I’m in my first job after graduating last year, and will be working from home for the foreseeable future. Unfortunately, this means my boss has taken it upon himself to organize “happy hours” outside of work hours. These aren’t really happy hours; they’re more “work meetings with alcohol on Zoom,” and while they’re framed as not “technically” obligatory, they definitely are, and I get pointed comments if I choose to not attend. My manager will bring them up in team meetings, saying, “Oh, you’re not busy because you’re all in lockdown, haha!” and then expect us all to show up.
The thing is, he’s right: I’m not busy in the traditional sense. But what I am busy doing is decompressing from work, cooking, doing chores, trying to organize my life, exercising, calling my long-distance partner, writing fiction, and also just lying on my bed eating chips and staring at the glow of my phone screen while trying not to think about doom and gloom. I understand the value of showing my face at these meetings, and if they were truly optional I’d show up once a month or so. But I hate the expectation that, “every other Thursday from 5 to 7:30 p.m. you’re going to be in a work call that’s outside of business hours so we can drink but also talk about work.” No one drinks more than a glass of wine at these, by the way.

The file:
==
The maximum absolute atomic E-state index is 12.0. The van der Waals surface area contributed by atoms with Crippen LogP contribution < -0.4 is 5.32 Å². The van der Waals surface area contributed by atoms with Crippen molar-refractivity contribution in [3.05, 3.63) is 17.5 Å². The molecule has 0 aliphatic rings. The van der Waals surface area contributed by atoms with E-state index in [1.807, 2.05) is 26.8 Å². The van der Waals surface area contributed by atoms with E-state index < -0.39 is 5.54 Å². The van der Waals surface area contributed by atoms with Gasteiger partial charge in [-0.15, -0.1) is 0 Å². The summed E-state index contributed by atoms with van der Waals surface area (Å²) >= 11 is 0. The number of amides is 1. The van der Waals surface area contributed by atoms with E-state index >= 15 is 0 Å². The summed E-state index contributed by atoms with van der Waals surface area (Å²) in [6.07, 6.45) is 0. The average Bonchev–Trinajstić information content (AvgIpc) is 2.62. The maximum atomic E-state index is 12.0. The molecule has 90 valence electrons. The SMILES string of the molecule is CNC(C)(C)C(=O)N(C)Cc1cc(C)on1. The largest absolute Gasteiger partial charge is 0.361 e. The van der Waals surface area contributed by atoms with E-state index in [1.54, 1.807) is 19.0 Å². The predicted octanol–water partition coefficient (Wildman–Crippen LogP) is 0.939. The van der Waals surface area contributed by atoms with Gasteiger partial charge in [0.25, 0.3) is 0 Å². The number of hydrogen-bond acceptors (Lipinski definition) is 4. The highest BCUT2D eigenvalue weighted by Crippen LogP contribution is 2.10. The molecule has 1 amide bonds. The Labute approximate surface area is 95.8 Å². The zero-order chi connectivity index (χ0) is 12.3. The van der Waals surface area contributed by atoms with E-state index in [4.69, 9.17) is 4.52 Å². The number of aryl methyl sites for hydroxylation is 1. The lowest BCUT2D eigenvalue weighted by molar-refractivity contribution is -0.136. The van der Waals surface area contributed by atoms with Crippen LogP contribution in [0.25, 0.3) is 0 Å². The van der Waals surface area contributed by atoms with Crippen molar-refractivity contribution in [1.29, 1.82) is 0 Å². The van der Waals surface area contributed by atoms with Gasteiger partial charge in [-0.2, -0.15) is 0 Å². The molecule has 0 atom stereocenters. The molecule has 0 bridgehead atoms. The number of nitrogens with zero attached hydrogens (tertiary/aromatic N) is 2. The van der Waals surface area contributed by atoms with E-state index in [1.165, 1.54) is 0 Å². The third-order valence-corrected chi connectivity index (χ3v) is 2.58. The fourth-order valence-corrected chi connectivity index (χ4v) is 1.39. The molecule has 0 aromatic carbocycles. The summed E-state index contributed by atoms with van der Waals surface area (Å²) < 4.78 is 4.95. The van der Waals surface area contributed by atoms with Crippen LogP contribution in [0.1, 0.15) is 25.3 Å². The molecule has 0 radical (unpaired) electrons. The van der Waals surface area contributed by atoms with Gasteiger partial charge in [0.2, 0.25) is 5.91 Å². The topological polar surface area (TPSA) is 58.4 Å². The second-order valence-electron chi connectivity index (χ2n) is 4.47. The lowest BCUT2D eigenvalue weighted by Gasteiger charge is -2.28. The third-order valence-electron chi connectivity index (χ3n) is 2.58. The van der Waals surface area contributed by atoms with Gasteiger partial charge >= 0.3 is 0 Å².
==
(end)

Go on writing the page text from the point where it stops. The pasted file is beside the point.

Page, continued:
I wouldn’t care if these get-togethers were during the day. I just feel resentful having the boundaries between work and home being blurred even further by my job digging into my personal time. Plus, I live in a shared house and so have to work from my bedroom. Besides, my manager and I agreed I’d work from 8-4 every day. I enjoy my job, but it’s not the focus of my life.
How do I navigate this? I’ve tried suggesting to my manager that he have these sessions during work hours, but he says the point of the call is for us to socialize and get to know each other better. My colleagues are fine, but they’ve shown little interest in being friends with me. The calls often include me being silent while they talk about children and product managing. (I am not a product manager and am kind of adjunct to the team.) The longer this continues, the more resentful I get. I’m not sure if this is relevant, but I don’t drink and am also the youngest on my team by 15 years and am the only one without children. I’m salaried rather than paid by the hour. We’re also all in the same time zone.
This has become such a thing over the last year, since so many teams started working remotely. And like you, a lot of people don’t want to spend their evenings making awkward conversation with co-workers over Zoom.
Unofficially, obligatory work happy hours have always been a thing, of course. They can just feel especially onerous right now, when people have a particularly high need to decompress from stress. And socializing on Zoom isn’t the same experience as socializing face-to-face; the constant gaze of the camera, the chaos of too many people trying to talk at once, and the delay from imperfect internet connections often make the experience more draining than relaxing — and even more so if you’ve been already dealing with video all day for work.